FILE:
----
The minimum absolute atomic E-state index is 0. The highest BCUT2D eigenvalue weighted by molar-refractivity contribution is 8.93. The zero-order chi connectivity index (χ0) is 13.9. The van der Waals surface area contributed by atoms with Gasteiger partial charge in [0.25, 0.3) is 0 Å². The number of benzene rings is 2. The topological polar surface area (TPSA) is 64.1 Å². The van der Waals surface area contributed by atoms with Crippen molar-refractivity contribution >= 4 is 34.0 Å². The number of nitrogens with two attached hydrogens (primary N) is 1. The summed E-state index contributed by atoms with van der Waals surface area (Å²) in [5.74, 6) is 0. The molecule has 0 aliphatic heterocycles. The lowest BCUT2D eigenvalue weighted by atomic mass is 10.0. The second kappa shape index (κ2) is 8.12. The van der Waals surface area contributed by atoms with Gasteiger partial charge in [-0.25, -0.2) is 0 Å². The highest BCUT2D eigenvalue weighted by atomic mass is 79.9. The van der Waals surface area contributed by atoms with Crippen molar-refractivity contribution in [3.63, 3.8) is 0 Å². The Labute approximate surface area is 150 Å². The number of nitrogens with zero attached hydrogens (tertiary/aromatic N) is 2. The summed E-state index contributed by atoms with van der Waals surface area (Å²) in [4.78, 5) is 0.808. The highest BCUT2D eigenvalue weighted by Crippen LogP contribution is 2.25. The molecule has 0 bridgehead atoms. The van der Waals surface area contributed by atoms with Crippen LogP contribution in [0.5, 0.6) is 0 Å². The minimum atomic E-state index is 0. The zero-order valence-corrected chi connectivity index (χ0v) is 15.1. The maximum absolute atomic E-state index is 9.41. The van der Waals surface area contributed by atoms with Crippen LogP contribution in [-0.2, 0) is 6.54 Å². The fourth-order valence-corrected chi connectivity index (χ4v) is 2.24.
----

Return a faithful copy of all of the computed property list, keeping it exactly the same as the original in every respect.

The minimum absolute atomic E-state index is 0. The highest BCUT2D eigenvalue weighted by molar-refractivity contribution is 8.93. The zero-order chi connectivity index (χ0) is 13.9. The van der Waals surface area contributed by atoms with Gasteiger partial charge in [0.25, 0.3) is 0 Å². The number of benzene rings is 2. The topological polar surface area (TPSA) is 64.1 Å². The van der Waals surface area contributed by atoms with Crippen molar-refractivity contribution >= 4 is 34.0 Å². The number of nitrogens with two attached hydrogens (primary N) is 1. The summed E-state index contributed by atoms with van der Waals surface area (Å²) in [5.74, 6) is 0. The molecule has 0 aliphatic heterocycles. The lowest BCUT2D eigenvalue weighted by atomic mass is 10.0. The second kappa shape index (κ2) is 8.12. The van der Waals surface area contributed by atoms with Gasteiger partial charge in [-0.25, -0.2) is 0 Å². The highest BCUT2D eigenvalue weighted by atomic mass is 79.9. The van der Waals surface area contributed by atoms with Crippen molar-refractivity contribution in [3.63, 3.8) is 0 Å². The Labute approximate surface area is 150 Å². The number of nitrogens with zero attached hydrogens (tertiary/aromatic N) is 2. The summed E-state index contributed by atoms with van der Waals surface area (Å²) in [4.78, 5) is 0.808. The highest BCUT2D eigenvalue weighted by Crippen LogP contribution is 2.25. The molecule has 0 bridgehead atoms. The van der Waals surface area contributed by atoms with Crippen LogP contribution in [0.5, 0.6) is 0 Å². The minimum atomic E-state index is 0. The zero-order valence-corrected chi connectivity index (χ0v) is 15.1. The maximum absolute atomic E-state index is 9.41. The van der Waals surface area contributed by atoms with Crippen LogP contribution in [-0.2, 0) is 6.54 Å². The fourth-order valence-corrected chi connectivity index (χ4v) is 2.24.